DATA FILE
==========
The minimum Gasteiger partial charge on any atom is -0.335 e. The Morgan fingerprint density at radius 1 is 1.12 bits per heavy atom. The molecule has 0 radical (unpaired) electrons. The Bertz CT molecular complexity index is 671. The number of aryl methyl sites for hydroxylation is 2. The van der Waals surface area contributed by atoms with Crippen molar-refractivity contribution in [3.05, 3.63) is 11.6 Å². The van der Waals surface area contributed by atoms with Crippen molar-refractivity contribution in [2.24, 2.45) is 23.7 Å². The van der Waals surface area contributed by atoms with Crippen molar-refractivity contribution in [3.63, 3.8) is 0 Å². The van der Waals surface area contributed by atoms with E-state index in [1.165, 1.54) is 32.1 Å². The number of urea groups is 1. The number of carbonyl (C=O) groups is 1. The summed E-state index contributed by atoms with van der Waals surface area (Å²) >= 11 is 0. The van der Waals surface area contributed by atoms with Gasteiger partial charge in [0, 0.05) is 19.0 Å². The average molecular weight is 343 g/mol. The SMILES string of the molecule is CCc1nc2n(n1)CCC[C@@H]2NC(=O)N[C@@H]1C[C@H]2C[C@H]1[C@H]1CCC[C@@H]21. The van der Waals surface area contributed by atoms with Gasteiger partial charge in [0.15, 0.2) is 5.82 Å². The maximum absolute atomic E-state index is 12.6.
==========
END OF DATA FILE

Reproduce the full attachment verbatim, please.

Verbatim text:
The minimum Gasteiger partial charge on any atom is -0.335 e. The Morgan fingerprint density at radius 1 is 1.12 bits per heavy atom. The molecule has 0 radical (unpaired) electrons. The Bertz CT molecular complexity index is 671. The number of aryl methyl sites for hydroxylation is 2. The van der Waals surface area contributed by atoms with Crippen molar-refractivity contribution in [3.05, 3.63) is 11.6 Å². The van der Waals surface area contributed by atoms with Crippen molar-refractivity contribution in [2.24, 2.45) is 23.7 Å². The van der Waals surface area contributed by atoms with Crippen molar-refractivity contribution in [3.63, 3.8) is 0 Å². The van der Waals surface area contributed by atoms with E-state index in [1.165, 1.54) is 32.1 Å². The number of urea groups is 1. The number of carbonyl (C=O) groups is 1. The summed E-state index contributed by atoms with van der Waals surface area (Å²) >= 11 is 0. The van der Waals surface area contributed by atoms with Gasteiger partial charge in [0, 0.05) is 19.0 Å². The average molecular weight is 343 g/mol. The SMILES string of the molecule is CCc1nc2n(n1)CCC[C@@H]2NC(=O)N[C@@H]1C[C@H]2C[C@H]1[C@H]1CCC[C@@H]21. The van der Waals surface area contributed by atoms with Gasteiger partial charge in [0.15, 0.2) is 5.82 Å². The maximum absolute atomic E-state index is 12.6.